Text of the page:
## Case Study Using Formula Based Conditions in the Excel User Interface

You can use formula-based conditions to easily solve the report introduced in the prior case study.

To illustrate,o^ to the right of the criteria range,set up a column of cells with the list of selected customers. Assign a name to the range such as MyCust. In cell J2 of the criteria range enter a formula such as =Not(ISNA(Match(D2,MyCust,False))).

To the right of the MyCust range,set up a range with a list of selected products. Assign this range the name of MyProd. In the K2 of the criteria range, add a formula to check products, =NOT(iSNA(Match(B2,MyProd,Faise))).

To the right of the MyProd range,set up a range with a list of selected regions. Assign this range the name of MyRegion. In L2 of the criteria range,add a formula to check for selected Regions, =NOT(ISNA(Match(A2,MyRegion,False))).

Now,with a criteria range of J1:L2,you can effectively retrieve the records matching any combination of selections from the user form.

### Using Formula Based Conditions with VBA

The following is the code for this new userform. Note the logic in OKButton_Click that builds the formula. Figure 11.15 shows the Excel sheet just before the Advanced Filter is run.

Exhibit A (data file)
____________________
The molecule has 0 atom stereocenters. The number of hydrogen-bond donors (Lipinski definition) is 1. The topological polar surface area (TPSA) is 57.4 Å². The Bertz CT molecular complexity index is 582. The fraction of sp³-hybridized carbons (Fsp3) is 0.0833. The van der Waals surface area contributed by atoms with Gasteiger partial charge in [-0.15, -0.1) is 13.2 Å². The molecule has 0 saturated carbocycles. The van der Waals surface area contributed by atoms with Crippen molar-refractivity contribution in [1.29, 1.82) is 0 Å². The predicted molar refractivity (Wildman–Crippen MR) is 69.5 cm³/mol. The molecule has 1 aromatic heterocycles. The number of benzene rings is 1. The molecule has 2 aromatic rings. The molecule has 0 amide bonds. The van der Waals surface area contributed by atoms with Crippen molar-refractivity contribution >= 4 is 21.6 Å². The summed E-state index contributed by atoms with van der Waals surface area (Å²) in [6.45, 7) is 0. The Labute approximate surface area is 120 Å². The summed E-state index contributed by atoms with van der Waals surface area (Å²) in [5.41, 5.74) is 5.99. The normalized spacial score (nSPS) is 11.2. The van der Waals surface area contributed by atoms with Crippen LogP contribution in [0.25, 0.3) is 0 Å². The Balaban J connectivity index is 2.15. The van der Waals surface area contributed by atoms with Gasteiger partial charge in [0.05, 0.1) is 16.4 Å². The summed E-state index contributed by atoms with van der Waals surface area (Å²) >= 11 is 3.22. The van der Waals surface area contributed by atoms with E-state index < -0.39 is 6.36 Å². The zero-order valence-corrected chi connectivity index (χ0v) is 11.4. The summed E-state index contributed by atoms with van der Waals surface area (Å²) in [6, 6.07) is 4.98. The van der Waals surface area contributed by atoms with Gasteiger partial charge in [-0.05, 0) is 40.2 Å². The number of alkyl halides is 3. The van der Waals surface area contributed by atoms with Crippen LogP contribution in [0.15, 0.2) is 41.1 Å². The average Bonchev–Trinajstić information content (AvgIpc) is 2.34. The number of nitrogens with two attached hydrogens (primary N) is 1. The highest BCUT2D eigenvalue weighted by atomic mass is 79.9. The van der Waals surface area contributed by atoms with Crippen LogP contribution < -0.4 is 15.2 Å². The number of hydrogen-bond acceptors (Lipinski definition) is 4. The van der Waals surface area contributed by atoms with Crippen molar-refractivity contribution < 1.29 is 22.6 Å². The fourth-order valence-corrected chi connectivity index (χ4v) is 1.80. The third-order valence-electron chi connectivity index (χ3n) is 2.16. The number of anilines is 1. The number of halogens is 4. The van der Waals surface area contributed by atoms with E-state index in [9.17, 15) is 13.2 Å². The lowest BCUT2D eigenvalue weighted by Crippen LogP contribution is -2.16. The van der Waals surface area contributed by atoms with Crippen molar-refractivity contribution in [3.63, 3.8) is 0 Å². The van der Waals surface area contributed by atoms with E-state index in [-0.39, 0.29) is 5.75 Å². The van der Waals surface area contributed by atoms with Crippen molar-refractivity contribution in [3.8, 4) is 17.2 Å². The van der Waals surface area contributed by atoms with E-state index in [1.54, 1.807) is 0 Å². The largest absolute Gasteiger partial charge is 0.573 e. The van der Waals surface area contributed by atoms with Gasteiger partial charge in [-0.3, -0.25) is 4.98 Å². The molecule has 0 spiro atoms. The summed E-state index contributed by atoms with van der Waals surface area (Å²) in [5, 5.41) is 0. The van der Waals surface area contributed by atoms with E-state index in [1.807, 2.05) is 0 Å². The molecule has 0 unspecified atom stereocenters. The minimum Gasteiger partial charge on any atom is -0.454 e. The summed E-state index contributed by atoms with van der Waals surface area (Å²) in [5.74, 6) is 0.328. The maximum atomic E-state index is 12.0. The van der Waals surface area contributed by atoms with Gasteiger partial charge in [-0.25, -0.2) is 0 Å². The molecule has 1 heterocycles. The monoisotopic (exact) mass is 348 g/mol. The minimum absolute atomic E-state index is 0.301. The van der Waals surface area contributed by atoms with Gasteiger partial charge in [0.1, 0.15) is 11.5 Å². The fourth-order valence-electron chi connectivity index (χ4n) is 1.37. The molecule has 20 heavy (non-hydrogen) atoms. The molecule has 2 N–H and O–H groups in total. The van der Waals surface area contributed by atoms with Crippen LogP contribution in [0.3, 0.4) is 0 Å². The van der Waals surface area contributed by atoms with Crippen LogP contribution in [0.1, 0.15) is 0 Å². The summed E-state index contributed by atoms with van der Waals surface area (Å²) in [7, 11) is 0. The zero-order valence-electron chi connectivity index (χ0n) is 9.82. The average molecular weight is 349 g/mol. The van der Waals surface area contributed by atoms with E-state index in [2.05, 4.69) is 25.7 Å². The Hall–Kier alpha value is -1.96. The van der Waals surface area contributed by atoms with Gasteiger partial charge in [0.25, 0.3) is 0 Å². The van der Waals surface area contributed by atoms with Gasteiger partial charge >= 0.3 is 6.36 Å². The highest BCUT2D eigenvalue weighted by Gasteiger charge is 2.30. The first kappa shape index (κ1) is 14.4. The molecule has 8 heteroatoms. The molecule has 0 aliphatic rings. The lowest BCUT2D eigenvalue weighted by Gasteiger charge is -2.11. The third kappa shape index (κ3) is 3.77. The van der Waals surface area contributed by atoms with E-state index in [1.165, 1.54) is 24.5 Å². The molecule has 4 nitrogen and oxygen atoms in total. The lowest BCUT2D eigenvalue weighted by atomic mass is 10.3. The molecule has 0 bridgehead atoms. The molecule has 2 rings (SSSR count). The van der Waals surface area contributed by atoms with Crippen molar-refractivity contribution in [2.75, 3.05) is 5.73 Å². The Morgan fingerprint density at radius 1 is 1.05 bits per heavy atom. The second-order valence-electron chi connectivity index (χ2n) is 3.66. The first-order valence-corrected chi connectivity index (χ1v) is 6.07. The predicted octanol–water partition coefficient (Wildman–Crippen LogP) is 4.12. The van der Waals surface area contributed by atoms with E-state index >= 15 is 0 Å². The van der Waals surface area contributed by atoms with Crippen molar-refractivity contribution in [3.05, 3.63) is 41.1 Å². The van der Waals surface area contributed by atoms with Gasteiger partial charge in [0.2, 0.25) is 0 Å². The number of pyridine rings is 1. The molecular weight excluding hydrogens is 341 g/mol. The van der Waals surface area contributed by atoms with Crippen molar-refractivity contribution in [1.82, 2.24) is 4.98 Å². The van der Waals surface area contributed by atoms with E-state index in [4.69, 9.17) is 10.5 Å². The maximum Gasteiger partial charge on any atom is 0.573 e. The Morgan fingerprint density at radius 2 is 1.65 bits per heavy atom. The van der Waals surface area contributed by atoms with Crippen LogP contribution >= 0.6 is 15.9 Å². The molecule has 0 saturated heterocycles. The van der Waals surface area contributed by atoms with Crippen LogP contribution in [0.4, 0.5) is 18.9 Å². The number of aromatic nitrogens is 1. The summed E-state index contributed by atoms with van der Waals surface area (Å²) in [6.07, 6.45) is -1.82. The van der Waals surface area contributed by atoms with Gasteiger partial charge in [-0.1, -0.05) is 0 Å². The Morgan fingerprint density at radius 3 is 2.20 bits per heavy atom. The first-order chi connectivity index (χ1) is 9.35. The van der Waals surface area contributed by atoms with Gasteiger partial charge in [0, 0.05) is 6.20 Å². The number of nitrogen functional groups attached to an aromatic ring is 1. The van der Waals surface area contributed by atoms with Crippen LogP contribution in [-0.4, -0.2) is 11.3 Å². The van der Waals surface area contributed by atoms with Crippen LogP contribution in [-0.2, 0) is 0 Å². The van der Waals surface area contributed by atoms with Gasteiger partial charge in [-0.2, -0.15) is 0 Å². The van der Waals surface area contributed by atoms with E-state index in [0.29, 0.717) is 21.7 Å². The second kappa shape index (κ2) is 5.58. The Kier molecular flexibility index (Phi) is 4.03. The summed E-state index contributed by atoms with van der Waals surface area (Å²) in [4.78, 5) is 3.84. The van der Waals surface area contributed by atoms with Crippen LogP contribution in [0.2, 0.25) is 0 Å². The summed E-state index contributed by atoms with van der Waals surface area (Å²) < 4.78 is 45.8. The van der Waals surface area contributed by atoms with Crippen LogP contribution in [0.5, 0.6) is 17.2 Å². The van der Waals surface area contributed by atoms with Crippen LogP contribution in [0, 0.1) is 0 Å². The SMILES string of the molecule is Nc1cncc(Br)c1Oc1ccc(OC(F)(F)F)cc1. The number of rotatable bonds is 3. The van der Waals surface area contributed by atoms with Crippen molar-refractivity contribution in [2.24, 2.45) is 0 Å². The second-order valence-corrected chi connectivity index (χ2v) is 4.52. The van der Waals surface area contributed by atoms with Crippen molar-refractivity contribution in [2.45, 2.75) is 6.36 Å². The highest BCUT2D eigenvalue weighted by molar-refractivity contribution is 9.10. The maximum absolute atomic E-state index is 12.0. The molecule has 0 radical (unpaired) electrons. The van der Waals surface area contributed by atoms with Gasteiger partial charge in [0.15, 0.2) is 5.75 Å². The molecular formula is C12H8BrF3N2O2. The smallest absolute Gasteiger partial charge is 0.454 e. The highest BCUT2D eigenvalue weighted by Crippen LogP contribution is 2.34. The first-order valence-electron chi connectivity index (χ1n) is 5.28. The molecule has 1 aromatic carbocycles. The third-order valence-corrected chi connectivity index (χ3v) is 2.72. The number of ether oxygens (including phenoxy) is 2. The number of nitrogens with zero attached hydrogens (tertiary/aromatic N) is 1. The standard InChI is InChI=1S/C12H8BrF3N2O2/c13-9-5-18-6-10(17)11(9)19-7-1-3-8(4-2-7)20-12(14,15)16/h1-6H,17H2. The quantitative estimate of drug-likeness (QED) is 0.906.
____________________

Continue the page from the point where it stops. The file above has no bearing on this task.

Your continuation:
Private Sub CancelButton_Click()

Private Sub cbSubAll_Click()

For i = 0 To lbCust.ListCount - 1 Me.lbCust.Selected(i) = True Next i End Sub

Private Sub cbSubClear_Click()

For i = 0 To lbCust.ListCount - 1 Me.lbCust.Selected(i) = False Next i End Sub

Private Sub CommandButton1_Click() ' Clear all products For i = 0 To lbProduct.ListCount - 1 Me.lbProduct.Selected(i) = False Next i End Sub

Private Sub CommandButton2_Click() ' Mark all products For i = 0 To lbProduct.ListCount - 1 Me.lbProduct.Selected(i) = True

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